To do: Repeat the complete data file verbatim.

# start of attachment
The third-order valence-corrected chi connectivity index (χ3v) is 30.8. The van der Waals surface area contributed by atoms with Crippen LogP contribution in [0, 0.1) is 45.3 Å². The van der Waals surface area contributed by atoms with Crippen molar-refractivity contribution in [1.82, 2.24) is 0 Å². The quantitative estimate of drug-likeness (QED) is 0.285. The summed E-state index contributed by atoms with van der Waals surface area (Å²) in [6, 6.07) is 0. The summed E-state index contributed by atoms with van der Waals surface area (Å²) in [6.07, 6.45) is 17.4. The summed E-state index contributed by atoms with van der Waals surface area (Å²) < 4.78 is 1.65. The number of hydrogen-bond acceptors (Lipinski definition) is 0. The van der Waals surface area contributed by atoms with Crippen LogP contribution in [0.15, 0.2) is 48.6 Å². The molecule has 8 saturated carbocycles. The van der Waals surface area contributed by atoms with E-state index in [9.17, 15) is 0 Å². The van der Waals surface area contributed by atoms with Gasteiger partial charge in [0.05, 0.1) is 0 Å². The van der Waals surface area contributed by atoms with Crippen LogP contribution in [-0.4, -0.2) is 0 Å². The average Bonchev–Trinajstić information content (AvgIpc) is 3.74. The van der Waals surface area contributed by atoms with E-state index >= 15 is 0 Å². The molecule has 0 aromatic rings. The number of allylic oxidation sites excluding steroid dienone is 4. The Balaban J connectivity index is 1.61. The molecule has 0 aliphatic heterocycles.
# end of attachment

The third-order valence-corrected chi connectivity index (χ3v) is 30.8. The van der Waals surface area contributed by atoms with Crippen LogP contribution in [0, 0.1) is 45.3 Å². The van der Waals surface area contributed by atoms with Crippen molar-refractivity contribution in [1.82, 2.24) is 0 Å². The quantitative estimate of drug-likeness (QED) is 0.285. The summed E-state index contributed by atoms with van der Waals surface area (Å²) in [6, 6.07) is 0. The summed E-state index contributed by atoms with van der Waals surface area (Å²) in [6.07, 6.45) is 17.4. The summed E-state index contributed by atoms with van der Waals surface area (Å²) < 4.78 is 1.65. The number of hydrogen-bond acceptors (Lipinski definition) is 0. The van der Waals surface area contributed by atoms with Crippen LogP contribution in [0.15, 0.2) is 48.6 Å². The molecule has 8 saturated carbocycles. The van der Waals surface area contributed by atoms with E-state index in [9.17, 15) is 0 Å². The van der Waals surface area contributed by atoms with Gasteiger partial charge in [0.05, 0.1) is 0 Å². The van der Waals surface area contributed by atoms with Crippen LogP contribution in [-0.4, -0.2) is 0 Å². The average Bonchev–Trinajstić information content (AvgIpc) is 3.74. The van der Waals surface area contributed by atoms with E-state index >= 15 is 0 Å². The molecule has 0 aromatic rings. The number of allylic oxidation sites excluding steroid dienone is 4. The Balaban J connectivity index is 1.61. The molecule has 0 aliphatic heterocycles.